[Python-Dev] Guarantee ordered dict literals in v3.7?
raymond.hettinger at gmail.com
Sun Nov 5 21:44:20 EST 2017
> On Nov 5, 2017, at 4:31 PM, Nathaniel Smith <njs at pobox.com> wrote:
> CPython does in practice provide ordering guarantees for dicts, and this solves a whole bunch of pain points: it makes json roundtripping work better, it gives ordered kwargs, it makes it possible for metaclasses to see the order class items were defined, etc. And we got all these goodies for better-than-free: the new dict is faster and uses less memory. So it seems very unlikely that CPython is going to revert this change in the foreseeable future, and that means people will write code that depends on this, and that means in practice reverting it will become impossible due to backcompat and it will be important for other interpreters to implement, regardless of what the language definition says.
> That said, there are real benefits to putting this in the spec. Given that we're not going to get rid of it, we might as well reward the minority of programmers who are conscientious about following the spec by letting them use it too.
Thanks. Your note resonated with me -- the crux of your argument seems to be that the proposal results in a net reduction in complexity for both users and implementers.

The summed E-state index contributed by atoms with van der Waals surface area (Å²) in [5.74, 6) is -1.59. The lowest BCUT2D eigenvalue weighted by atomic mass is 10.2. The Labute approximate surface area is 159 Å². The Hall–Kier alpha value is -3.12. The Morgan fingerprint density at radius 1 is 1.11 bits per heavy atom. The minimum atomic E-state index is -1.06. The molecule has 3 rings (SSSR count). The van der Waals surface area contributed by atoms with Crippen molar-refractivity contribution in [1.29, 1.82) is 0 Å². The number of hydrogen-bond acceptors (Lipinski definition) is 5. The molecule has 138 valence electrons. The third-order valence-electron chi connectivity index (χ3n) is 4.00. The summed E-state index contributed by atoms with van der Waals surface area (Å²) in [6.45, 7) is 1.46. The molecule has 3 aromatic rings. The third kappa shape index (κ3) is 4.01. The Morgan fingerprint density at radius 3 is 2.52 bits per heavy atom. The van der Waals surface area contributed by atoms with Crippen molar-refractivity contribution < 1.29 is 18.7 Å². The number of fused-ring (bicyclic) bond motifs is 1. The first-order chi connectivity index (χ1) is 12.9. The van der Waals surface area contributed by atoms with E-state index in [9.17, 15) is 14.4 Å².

That makes sense. Even having read all the PEPs, read all the patches, and having participated in the discussions, I tend to forget where ordering is guaranteed and where it isn't.
This discussion reminds me of when Timsort was introduced many years ago. Sort stability wasn't guaranteed at first, but it was so darned convenient (and a pain to work around when not present) that it became guaranteed in the following release. The current proposal is different in many ways, but does share the virtue of being a nice-to-have for users.
> MicroPython deviates from the language spec in lots of ways. Hopefully this won't need to be another one, but it won't be the end of the world if it is.
I've looked at the MicroPython source and think this won't be a problem. It will be even easier for them than it was for us (the code is simpler because it doesn't have special cases for key-sharing, unicode optimizations, and whatnot).
More information about the Python-Dev